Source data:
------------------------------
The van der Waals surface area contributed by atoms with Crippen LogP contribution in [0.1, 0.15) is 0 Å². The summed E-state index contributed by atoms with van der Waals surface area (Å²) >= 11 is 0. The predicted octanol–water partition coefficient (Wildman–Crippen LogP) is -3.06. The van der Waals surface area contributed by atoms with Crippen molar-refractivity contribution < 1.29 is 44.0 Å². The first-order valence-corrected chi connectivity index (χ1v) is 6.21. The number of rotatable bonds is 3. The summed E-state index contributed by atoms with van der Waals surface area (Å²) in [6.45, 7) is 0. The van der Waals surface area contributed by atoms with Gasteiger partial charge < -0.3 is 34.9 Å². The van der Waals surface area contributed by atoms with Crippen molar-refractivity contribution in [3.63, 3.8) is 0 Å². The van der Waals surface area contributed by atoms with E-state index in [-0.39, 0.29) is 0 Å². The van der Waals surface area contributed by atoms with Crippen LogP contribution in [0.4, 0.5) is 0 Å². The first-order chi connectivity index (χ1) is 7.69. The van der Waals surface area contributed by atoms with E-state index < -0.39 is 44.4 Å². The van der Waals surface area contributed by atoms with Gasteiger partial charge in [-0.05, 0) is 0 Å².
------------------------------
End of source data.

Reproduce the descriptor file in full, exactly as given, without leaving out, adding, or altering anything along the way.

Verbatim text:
The van der Waals surface area contributed by atoms with Crippen LogP contribution in [0.1, 0.15) is 0 Å². The summed E-state index contributed by atoms with van der Waals surface area (Å²) >= 11 is 0. The predicted octanol–water partition coefficient (Wildman–Crippen LogP) is -3.06. The van der Waals surface area contributed by atoms with Crippen molar-refractivity contribution < 1.29 is 44.0 Å². The first-order valence-corrected chi connectivity index (χ1v) is 6.21. The number of rotatable bonds is 3. The summed E-state index contributed by atoms with van der Waals surface area (Å²) in [6.45, 7) is 0. The van der Waals surface area contributed by atoms with Gasteiger partial charge < -0.3 is 34.9 Å². The van der Waals surface area contributed by atoms with Crippen molar-refractivity contribution in [3.63, 3.8) is 0 Å². The van der Waals surface area contributed by atoms with E-state index in [-0.39, 0.29) is 0 Å². The van der Waals surface area contributed by atoms with Crippen LogP contribution in [0.4, 0.5) is 0 Å². The first-order chi connectivity index (χ1) is 7.69. The van der Waals surface area contributed by atoms with E-state index < -0.39 is 44.4 Å². The van der Waals surface area contributed by atoms with Gasteiger partial charge in [-0.05, 0) is 0 Å².